The 1980’s gave the Heavy Metal genre recognition after a full decade of being looked as a despised “noise” that started with Led Zepplin and Black Sabbath. I can honestly say that even with the pure metal and cheesy hair metal, the 1980s was best decade for the genre. After Iron Maiden & Judas Priest started the metal boom in the beginning of the decade, metal in general started expanding into new diversity around the world to trash metal, progressive metal, black metal, speed metal, hair metal, and so many more. So many bands that came out this decade are still remembered as one of the best. Unfortunately the 1990s metal isn’t as powerful or as recognized as the 1980s. At this time around, metal was facing a new genre of music called Grunge and Alternative Rock that took the musical spotlight from everyone. Plus the evolution of the genre throughout the 1990s went sour when they reached the awfulness of Nu Metal and big names like Metallica sold out with different, tasteless musical directions. But that’s not to say that metal in the 1990s were at all bad because we had new bands that went into the positive direction of metal when transforming into folk metal, sludge metal, technical metal, and other metal that sounds and feels as impacting as metal in the 1980s. If you don’t believe me, check out past Top 10 Albums list for each year of the the 1990s.
With that being said, I certainly enjoyed the good side of heavy metal in the 1990s. Not to mention that I got into Heavy Metal in this decade so I can’t overlook at this decade’s metal and stick in the past in the 1980s. Here’s the best Heavy Metal albums of the 1990s! Continue reading Top 10 Metal Albums of the 1990s
Number 10. – The Blueprint – Jay Z
Back in the 90s there were many albums that set the trend for years to come, those influential albums that changed the game and that other hip hop artists would use as a template to follow. In the 2000s however, there isn’t quite many of those albums. The Blueprint however is one of them, and it can easily be classified as the most influential hip hop album of that decade. Actually for 4-5 years to come people would follow the production standard set on this album. It was the emergence of the Kanye West and Just Blaze sound, sometimes called chipmunk soul, with clap drums and a catchy soul sample that is often sped up. Both producers would work on that sound for years to come, but this is really where it became a staple. The Blueprint is also a Jay-Z album, in the sense that there aren’t any guests artists outside of a lone Eminem appearance. Especially after The Dynasty, Jay-Z wanted to show his skills without putting his crew on. That’s good because he’s easily the best in Roc-A-Fella records, as much as I like Beanie Sigel and Freeway, they can’t really compete with Jay-Z that’s one of the all-time greatest. So with groundbreaking productions and Jay-Z rapping solo, this is bound to be a classic? Well hell yeah it is. There are a little inconsistencies on the album, but there’s just so many moments of genius that it’s a pretty hard one to deny. There’s one thing that people rarely say about Jay-Z’s performance here, is that it’s he’s not quite as good as he was in 96 to 99. Yes even if his albums in the late 90s aren’t really as well acclaimed, he did rap at his best on those. Not to say that he doesn’t offer a great performance here (he’s still easily one of the top rappers of 2001), it’s just a little less than Jay-Z can do. But still that doesn’t stop The Blueprint from much, it’s still a cornerstone of 2000s hip hop and easily one of the best in his discography.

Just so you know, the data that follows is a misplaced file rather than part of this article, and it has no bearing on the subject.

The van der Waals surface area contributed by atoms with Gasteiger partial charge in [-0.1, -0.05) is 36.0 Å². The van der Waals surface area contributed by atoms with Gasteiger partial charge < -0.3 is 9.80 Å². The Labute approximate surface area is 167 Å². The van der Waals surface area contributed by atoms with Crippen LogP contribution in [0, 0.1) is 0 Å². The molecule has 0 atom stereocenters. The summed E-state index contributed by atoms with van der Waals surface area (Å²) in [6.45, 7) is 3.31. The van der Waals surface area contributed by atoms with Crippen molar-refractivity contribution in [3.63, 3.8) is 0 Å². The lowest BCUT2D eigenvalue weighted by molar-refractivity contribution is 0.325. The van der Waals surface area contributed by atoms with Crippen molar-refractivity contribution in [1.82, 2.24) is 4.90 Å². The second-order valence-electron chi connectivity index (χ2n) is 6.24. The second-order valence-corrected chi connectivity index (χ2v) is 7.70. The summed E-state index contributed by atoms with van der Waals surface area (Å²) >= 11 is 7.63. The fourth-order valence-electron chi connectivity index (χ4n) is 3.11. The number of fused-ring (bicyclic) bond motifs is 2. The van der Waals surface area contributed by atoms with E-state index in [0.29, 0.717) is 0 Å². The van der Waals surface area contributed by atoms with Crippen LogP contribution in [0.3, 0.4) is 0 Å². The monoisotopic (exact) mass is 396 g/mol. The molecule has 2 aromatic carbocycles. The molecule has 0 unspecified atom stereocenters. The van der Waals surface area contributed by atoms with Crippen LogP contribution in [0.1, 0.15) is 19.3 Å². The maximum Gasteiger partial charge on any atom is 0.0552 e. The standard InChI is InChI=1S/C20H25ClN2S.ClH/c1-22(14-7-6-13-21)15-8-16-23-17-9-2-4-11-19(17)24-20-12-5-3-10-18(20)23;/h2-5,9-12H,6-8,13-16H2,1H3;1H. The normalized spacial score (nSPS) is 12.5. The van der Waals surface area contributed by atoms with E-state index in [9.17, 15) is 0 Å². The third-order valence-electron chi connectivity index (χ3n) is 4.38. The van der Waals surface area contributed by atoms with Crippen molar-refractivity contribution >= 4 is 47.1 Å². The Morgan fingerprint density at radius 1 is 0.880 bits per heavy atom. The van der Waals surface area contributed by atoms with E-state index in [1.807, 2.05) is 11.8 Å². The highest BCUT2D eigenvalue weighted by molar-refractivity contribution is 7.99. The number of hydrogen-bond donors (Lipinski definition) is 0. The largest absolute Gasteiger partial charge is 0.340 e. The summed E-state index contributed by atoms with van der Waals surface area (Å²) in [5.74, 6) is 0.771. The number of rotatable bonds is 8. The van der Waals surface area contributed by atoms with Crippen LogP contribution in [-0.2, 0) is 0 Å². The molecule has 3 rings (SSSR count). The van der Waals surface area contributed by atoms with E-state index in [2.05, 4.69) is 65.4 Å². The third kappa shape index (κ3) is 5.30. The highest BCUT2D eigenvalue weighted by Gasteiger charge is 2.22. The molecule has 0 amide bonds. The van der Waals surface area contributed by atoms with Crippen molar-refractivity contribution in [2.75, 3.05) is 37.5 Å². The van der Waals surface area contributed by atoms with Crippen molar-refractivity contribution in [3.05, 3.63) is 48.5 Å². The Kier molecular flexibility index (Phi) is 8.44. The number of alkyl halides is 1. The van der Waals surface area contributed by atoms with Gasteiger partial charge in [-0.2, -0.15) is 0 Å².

Continue reading Top 10 Albums of 2001
Number 10. – Antipop – Primus
Primus has returned to the weirdness that has made them famous over the years. A complete 180 degree turn from the Brown Album, this album has it’s heavy monsters, (laquerhead, anti-pop, and electric uncle sam), it’s progressive pink-floyd-meets-Rush epics(eclectic electric and The Final Voyage of Liguid Sky) not to mention it’s very demented closing number “The Coattails of a Dead Man”. Les Claypool plays like a madman, propelling what might be an ordinary song in the hands of another band into future Primus classics. If you combined Pork Soda with Sailing the Seas of Cheese and threw a little bit of the Rhinoplasty sound, you might begin to resemble the excellent musical beast that is the anti-pop.
Continue reading Top 10 Albums of 1999